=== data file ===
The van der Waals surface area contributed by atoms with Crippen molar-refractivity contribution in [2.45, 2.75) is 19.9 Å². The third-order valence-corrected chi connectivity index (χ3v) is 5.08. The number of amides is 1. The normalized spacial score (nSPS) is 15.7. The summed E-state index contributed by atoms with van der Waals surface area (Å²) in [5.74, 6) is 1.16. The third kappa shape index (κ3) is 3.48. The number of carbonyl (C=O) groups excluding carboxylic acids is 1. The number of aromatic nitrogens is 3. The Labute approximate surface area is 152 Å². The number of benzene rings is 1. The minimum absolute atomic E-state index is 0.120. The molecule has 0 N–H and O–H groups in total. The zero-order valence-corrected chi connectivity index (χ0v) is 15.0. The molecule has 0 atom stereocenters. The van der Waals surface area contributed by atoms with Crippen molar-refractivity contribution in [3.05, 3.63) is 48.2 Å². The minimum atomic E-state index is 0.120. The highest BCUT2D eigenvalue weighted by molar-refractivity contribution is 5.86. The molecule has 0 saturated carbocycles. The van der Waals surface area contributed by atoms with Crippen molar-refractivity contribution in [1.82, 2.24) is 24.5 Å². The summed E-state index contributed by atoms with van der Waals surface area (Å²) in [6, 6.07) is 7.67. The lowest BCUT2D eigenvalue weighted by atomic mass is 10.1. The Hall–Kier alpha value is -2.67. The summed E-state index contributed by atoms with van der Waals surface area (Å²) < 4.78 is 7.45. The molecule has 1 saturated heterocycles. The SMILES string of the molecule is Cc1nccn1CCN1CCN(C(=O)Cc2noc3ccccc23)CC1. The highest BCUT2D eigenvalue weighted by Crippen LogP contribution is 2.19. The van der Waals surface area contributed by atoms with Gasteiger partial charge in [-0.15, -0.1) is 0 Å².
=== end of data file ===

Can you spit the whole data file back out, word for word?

The van der Waals surface area contributed by atoms with Crippen molar-refractivity contribution in [2.45, 2.75) is 19.9 Å². The third-order valence-corrected chi connectivity index (χ3v) is 5.08. The number of amides is 1. The normalized spacial score (nSPS) is 15.7. The summed E-state index contributed by atoms with van der Waals surface area (Å²) in [5.74, 6) is 1.16. The third kappa shape index (κ3) is 3.48. The number of carbonyl (C=O) groups excluding carboxylic acids is 1. The number of aromatic nitrogens is 3. The Labute approximate surface area is 152 Å². The number of benzene rings is 1. The minimum absolute atomic E-state index is 0.120. The molecule has 0 N–H and O–H groups in total. The zero-order valence-corrected chi connectivity index (χ0v) is 15.0. The molecule has 0 atom stereocenters. The van der Waals surface area contributed by atoms with Crippen molar-refractivity contribution in [3.05, 3.63) is 48.2 Å². The minimum atomic E-state index is 0.120. The highest BCUT2D eigenvalue weighted by molar-refractivity contribution is 5.86. The molecule has 0 saturated carbocycles. The van der Waals surface area contributed by atoms with Crippen molar-refractivity contribution in [1.82, 2.24) is 24.5 Å². The summed E-state index contributed by atoms with van der Waals surface area (Å²) in [6, 6.07) is 7.67. The lowest BCUT2D eigenvalue weighted by atomic mass is 10.1. The Hall–Kier alpha value is -2.67. The summed E-state index contributed by atoms with van der Waals surface area (Å²) < 4.78 is 7.45. The molecule has 1 saturated heterocycles. The SMILES string of the molecule is Cc1nccn1CCN1CCN(C(=O)Cc2noc3ccccc23)CC1. The highest BCUT2D eigenvalue weighted by Crippen LogP contribution is 2.19. The van der Waals surface area contributed by atoms with Gasteiger partial charge in [-0.15, -0.1) is 0 Å².